Any automatic identification system (AIS) is perfectly capable of “lying” to you. This is otherwise known as broadcasting information that is simply not true and displaying it on a screen as fact when it’s fiction.

It could be that either the static or dynamic information was programmed incorrectly or not updated in a timely fashion. In fact, the towing sector has been singled out by the Coast Guard for its overall poor rate of compliance, specifically regarding the underway/moored/anchored status information.

AIS transmits the “position reports” — position/course/speed/ROT (rate of turn) information — at variable intervals depending on your activity, speed and whether your course is steady or not. The faster you move the more frequently the AIS transmits. When at anchor or moored, an AIS Class A transmits every three minutes. When underway the intervals vary from two to 10 seconds. Incorrect settings cause a lot of unnecessary data transmission, which uses much of the available bandwidth and “clogs the pipe.”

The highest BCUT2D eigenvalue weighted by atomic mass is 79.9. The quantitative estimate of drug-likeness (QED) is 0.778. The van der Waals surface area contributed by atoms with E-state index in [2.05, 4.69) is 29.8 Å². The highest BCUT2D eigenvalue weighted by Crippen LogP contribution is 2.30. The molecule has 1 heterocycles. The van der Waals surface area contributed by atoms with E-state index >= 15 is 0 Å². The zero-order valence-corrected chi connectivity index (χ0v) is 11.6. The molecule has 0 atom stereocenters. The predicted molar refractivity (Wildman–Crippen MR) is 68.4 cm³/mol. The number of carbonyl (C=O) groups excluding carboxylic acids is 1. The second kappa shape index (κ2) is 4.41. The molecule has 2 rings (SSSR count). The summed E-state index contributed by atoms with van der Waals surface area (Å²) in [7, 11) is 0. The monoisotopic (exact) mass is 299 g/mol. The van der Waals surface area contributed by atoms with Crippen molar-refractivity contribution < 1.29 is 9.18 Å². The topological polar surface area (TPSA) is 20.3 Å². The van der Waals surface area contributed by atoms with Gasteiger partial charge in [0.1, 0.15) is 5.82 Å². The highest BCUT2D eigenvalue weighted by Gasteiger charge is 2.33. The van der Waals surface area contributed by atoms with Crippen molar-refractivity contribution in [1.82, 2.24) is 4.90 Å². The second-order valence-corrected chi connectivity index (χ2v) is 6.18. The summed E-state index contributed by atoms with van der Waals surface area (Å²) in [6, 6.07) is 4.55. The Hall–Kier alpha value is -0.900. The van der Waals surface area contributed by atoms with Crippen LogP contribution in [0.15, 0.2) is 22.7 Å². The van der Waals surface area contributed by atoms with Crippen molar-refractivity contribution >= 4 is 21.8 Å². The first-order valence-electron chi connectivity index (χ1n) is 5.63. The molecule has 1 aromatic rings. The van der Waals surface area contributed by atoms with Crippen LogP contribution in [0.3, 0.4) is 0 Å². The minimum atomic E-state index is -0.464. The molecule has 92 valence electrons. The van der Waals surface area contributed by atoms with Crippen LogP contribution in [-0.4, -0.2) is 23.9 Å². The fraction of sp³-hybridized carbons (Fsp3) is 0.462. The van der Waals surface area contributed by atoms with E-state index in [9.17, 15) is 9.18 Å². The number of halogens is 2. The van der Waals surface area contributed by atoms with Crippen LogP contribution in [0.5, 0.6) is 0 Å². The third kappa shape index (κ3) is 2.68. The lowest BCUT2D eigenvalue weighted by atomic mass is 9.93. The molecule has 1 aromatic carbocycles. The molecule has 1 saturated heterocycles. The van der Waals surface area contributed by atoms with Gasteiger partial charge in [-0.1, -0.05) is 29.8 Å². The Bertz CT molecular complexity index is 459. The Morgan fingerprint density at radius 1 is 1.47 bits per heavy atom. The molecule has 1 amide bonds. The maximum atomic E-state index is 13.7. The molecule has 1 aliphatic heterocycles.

Or it could be that your AIS is transmitting intermittently, improperly, or not at all. This is a worrisome proposition. That’s because over the last few years I’ve heard the opinion expressed numerous times by mariners ­— in slightly different versions — that if you’re not on AIS “then you don’t exist.”

What can be taken from this viewpoint is that, from a navigation, collision-avoidance and general situational-awareness perspective, you’re functionally invisible without it due to the fact that navigation watch officers have become overreliant on AIS. If you’re not visible as an icon on a screen, then you’re just aren’t there — until you are. AIS is thus state-of-the-art technology that is misused. At this point it’s fair to wonder, is there any other kind?

Regardless, when you understand the technical details of how AIS actually works, it’s hard not to be impressed by the amazing “under the hood” technology. But the phrase made famous by Ronald Reagan still applies, “trust but verify.”